Emotions, food and lack of sleep can all be potent triggers of pain signals in your body. Here's a way to use your subconscious mind to try to lessen the impact of those triggers.
The subconscious maintains an encyclopedic record of every event that ever happened to you. This can embed emotions in your pain, a condition that your subconscious may be able to address.
Because it has no ability to reason inductively , the subconscious makes blind associations between things that have no logical relationship. Over a lifetime this process can cause a number of negative associations to be linked to your pain.
These factors may be operating in back pain or pain in the neck or other extremities, arthritis pain, fibromyalgia pain, or neuropathic pain (nerve pain).
These associations can exist even if you've consciously worked through issues such as anger, fear, or shame. These emotions can still be blindly and perhaps mistakenly associated with your pain at a subconscious level. It's important to identify those associations and weaken them to help relieve the pain.
Likewise, it's important to strengthen certain positive emotions. When you're in severe pain it's hard to generate calm, gratitude, kindness and other good feelings.
Emotions and Visualization
Both negative and positive emotions can be addressed at the subconscious level using visualization statements to possibly ease the pain.
Visualization statements represent the specific language that your subconscious wants you to read back to it to help ease your pain. They're simple and are targeted directly at the main factors that could bring you relief.
You can obtain these statements by learning how to communicate directly with your own subconscious mind. The process is straightforward and can be done at home by working with a facilitator over the telephone. You you need no special skills and no previous experience in working with the subconscious.
Reducing the Pain Emotion Signal
In addition to visualizing being free from certain negative emotions and being filled with certain positive ones, it may be possible to reduce the pain emotion signals that are physically transmitted to your brain when you're in chronic pain.
Emotions about your pain appear to reach the brain by different pathways than the pain itself. If you can focus the subconscious on the emotional signals that are generated along these pathways, you may be able to cut back on the emotional distress associated with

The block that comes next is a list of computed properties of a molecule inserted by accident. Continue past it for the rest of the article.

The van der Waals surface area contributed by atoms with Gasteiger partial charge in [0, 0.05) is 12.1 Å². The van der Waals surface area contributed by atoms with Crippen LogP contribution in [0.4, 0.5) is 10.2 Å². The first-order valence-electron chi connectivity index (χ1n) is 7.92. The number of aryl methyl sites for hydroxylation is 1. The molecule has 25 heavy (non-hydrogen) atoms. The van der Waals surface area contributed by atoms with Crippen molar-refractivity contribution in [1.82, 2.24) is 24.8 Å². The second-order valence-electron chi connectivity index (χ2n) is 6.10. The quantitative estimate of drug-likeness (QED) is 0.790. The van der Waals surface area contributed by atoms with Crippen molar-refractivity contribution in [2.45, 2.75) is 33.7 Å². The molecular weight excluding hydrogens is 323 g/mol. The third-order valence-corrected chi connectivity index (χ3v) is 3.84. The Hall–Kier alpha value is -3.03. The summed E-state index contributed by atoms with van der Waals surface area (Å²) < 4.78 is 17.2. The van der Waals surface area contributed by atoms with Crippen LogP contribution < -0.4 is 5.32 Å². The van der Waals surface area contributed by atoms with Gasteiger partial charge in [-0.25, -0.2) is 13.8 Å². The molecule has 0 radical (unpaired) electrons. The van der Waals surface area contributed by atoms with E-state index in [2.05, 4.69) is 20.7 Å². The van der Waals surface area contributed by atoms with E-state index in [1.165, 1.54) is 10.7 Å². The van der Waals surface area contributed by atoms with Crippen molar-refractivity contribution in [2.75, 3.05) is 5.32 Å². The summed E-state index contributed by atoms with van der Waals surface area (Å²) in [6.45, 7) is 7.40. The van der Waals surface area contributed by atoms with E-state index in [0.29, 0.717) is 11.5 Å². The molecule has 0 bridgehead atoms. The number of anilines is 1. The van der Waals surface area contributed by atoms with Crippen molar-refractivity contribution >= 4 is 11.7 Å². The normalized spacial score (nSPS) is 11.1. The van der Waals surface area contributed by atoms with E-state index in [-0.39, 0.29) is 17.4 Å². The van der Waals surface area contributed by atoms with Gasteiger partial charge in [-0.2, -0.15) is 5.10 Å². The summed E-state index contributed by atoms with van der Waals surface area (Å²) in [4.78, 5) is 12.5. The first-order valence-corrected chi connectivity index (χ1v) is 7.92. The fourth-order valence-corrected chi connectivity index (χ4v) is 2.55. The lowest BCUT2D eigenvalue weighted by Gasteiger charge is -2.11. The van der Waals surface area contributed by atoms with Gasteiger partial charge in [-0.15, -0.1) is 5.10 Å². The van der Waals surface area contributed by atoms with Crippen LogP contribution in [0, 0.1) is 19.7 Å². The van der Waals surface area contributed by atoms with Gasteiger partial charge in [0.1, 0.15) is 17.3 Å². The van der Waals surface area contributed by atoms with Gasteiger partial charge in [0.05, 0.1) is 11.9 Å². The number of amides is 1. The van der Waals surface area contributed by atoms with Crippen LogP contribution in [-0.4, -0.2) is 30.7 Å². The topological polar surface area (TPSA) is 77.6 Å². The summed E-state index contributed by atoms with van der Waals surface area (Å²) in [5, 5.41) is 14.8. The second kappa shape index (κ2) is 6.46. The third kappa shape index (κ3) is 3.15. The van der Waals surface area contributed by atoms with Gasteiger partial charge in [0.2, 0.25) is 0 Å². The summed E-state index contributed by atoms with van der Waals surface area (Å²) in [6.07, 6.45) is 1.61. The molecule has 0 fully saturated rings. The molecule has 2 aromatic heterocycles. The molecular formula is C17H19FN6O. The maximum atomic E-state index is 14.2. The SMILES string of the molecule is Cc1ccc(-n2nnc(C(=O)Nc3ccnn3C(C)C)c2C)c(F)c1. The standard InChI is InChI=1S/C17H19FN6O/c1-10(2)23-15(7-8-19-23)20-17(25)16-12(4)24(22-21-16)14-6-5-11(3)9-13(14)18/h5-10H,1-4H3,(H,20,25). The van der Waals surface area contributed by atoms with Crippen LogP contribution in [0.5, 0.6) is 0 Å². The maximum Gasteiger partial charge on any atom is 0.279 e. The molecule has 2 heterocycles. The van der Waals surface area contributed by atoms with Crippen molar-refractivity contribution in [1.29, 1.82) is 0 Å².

Most pain conditions seem to have deep emotions involved. These are unique to each person and usually can be discovered and addressed through visualizations.
The subconscious may recommend that you temporarily stop eating certain foods to help reduce your pain. Usually these are foods that are quite common in the diet.
The foods to be avoided tend to fall into two classes:
Foods to avoid for the short term, usually 30 to 60 days. These are foods to which you may have developed a sensitivity due to having eaten them too frequently for a long period of time. After taking a break from these foods you may be able to slowly reintroduce them into your diet with little or no problem.
Foods to avoid for the long term, sometimes permanently. These are foods to which you may be allergic. It's useful to stop eating these foods for a short time to see if the pain lessens. But before giving them up permanently it's advisable to have food allergy testing done.
One group of foods that seem to aggravate pain, particularly that of arthritis , are the nightshade vegetables--potatoes, tomatoes, eggplant, and bell peppers. If the subconscious feels these are implicated in your pain, you may want to try giving them up for a month or so to see if your joints become less painful.
Food issues may also be operating in back pain or pain in the neck or other extremities, or fibromyalgia pain.
The subconscious may indicate that drinking more water will help you to alleviate pain. If so, it may recommend that you drink half a quart to a quart per day more than you do now.
Sleep is fundamental to the production of dopamine. When dopamine is in low supply, pain can seem much worse than usual. This makes it harder to sleep, which further reduces your supply of dopamine, thereby increasing your perception of pain.
Lack of sleep may be a factor in back pain or pain in the neck or other extremities, arthritis pain, fibromyalgia pain, or neuropathic pain (nerve pain).
Visualizations may be able to help you sleep better despite your pain.
You can't use the subconscious to break this vicious cycle overnight. But you can read the visualization statements about sleep that your subconscious suggests. This may involve visualizing things such as the following:
That you're able to find a comfortable position to sleep in.
That you're able to stay asleep despite your pain.
That you're able to get back to sleep quickly if you do awaken.
That you're able to get sound and refreshing sleep.
That you're able to handle the poor sleep of fibromyalgia.
Because sleep and your level of pain perception are so closely related, even a small gain in one area may trigger a gain in the other. For example, if visualizations such as the above improve your sleep just a little, you may find that your pain is slightly reduced. This in turn might help you sleep even better, which reduces pain even further.
Engaging the Subconscious
The subconscious is quite powerful. When programmed through the very visualizations that it suggests, it may be able to turn episodes of uncontrolled pain into events over which you have a degree of control.
Ben Plumb is CEO and President of The Visualization Group, Inc. The company's service is delivered by people like himself who personally suffered from years of chronic pain, and used the visualization method described in this article to obtain relief when nothing else worked.